Supporting a breast cancer patient
Marc Silver, author of ‘Breast Cancer Husband,’ on sharing the news with family, adjusting to the changes and the best ways to provide comfort.
How do I deal with the news?
Your wife needs husbandly support. The worse thing you can do is go into denial. It may be a human reaction, but it’s a selfish one. None of us want to become caregivers — but if your wife is feeling lonely and bereft, and she needs comfort from the one she loves.
How do we tell the kids?
If there is the slightest bit of uncertainty, wait to be sure before you break the news. Lay out the facts to them but place more emphasis on the good prognosis. Kids can tell if you’re lying, so be honest with them. Update them on the situation each week.
What do I do when she goes bald?
A man doesn’t expect his wife to have a shiny scalp. Many women find it harder to lose their hair to chemo than breasts to surgery. A bald head is an instant cancer giveaway, the size of her cleavage isn’t. Your wife should be OK to walk around the house without her wig. If you’re a “Star Trek” fan, tell her you now love her even more bald.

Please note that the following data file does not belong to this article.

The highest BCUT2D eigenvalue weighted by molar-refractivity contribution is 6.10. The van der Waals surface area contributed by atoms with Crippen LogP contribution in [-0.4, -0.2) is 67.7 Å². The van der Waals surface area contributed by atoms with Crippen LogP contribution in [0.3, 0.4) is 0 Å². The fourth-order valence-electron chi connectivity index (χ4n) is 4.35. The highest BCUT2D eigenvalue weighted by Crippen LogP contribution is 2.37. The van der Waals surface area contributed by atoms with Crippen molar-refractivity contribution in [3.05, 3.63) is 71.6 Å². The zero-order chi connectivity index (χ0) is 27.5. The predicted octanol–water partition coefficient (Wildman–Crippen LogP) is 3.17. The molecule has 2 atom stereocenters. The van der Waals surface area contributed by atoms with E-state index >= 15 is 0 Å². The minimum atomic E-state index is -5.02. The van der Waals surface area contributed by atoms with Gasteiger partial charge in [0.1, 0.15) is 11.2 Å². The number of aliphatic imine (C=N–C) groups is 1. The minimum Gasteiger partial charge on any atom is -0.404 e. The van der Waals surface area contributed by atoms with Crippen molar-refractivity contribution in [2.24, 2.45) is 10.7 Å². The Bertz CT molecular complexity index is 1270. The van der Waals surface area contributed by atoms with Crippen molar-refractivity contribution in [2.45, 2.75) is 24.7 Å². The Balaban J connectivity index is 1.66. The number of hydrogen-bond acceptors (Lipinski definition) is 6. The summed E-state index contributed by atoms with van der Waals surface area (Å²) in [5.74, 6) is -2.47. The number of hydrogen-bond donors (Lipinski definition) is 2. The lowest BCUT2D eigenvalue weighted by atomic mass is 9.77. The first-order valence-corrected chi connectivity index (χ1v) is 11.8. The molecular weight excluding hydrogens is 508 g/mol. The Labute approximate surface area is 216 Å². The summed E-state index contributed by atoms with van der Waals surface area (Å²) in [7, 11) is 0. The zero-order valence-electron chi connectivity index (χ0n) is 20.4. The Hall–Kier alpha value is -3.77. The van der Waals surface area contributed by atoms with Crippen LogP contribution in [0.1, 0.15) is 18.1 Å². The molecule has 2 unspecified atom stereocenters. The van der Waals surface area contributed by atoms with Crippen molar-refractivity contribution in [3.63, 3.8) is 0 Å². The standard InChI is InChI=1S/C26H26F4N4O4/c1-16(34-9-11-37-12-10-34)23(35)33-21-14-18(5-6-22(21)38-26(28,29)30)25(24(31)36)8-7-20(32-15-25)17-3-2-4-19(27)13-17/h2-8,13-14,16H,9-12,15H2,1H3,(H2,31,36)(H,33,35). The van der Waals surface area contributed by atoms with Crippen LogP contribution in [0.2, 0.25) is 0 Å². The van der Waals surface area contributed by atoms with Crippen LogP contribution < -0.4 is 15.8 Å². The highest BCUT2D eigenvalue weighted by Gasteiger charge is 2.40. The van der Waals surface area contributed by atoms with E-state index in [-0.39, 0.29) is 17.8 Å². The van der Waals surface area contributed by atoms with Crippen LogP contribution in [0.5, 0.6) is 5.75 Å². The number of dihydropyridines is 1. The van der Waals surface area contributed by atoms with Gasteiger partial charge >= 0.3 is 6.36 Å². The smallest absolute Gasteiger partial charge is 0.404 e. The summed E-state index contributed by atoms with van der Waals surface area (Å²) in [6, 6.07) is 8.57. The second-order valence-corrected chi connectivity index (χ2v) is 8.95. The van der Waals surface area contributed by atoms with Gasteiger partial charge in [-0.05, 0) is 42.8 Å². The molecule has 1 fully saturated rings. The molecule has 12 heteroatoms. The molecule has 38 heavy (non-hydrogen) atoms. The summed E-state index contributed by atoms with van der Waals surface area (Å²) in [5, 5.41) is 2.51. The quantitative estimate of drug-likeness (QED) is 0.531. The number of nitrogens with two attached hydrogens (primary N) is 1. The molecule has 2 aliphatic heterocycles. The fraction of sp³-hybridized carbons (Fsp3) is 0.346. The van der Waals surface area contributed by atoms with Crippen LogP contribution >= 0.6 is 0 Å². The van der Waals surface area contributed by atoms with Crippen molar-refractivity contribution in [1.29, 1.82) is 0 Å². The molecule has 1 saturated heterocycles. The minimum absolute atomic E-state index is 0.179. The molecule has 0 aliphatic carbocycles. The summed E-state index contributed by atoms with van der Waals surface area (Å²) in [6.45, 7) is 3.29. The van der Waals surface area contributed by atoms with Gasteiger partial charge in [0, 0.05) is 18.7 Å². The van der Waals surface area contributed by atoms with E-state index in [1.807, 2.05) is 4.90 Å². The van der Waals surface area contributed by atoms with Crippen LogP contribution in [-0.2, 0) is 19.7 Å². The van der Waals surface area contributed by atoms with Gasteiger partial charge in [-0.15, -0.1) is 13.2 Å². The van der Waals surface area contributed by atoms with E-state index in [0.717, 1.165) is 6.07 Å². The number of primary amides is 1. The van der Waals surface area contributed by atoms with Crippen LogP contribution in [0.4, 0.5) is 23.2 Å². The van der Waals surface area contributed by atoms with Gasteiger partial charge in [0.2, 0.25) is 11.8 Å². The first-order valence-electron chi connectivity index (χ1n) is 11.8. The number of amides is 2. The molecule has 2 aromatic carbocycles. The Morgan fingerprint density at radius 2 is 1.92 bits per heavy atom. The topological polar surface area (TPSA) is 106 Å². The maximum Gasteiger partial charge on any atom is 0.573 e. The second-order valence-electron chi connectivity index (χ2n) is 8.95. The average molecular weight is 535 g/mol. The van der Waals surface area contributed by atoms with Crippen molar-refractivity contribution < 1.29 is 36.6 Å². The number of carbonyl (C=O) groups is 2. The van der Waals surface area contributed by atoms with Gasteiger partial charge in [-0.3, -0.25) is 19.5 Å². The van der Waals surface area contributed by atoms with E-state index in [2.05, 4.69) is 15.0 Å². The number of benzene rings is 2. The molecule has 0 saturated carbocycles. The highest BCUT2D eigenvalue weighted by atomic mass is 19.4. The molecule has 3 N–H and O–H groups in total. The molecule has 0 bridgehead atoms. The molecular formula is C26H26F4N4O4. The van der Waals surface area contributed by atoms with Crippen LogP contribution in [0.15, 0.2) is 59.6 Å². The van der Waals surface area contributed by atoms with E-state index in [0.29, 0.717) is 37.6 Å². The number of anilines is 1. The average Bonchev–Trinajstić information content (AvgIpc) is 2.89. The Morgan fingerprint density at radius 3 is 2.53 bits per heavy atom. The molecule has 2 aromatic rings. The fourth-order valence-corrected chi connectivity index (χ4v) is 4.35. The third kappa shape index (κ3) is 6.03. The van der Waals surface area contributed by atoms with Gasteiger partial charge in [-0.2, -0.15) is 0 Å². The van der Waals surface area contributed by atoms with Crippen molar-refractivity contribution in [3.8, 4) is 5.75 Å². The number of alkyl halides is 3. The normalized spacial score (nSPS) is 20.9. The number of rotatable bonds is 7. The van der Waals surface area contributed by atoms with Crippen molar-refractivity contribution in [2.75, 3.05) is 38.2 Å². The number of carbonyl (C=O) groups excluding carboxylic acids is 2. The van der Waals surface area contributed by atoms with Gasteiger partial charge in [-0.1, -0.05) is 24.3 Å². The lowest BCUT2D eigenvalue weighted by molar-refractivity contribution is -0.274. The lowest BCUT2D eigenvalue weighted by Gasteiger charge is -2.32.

Are there restrictions on intimacy?
“Can we have sex during chemo?” That’s an awkward question to ask an oncologist. It’s possible to maintain intimacy during chemo. The loss of physical touch is huge, and if you pull back she’ll think you no longer find her attractive. There are other ways to connect intimately other than sex. You can cuddle, hug or give her a massage.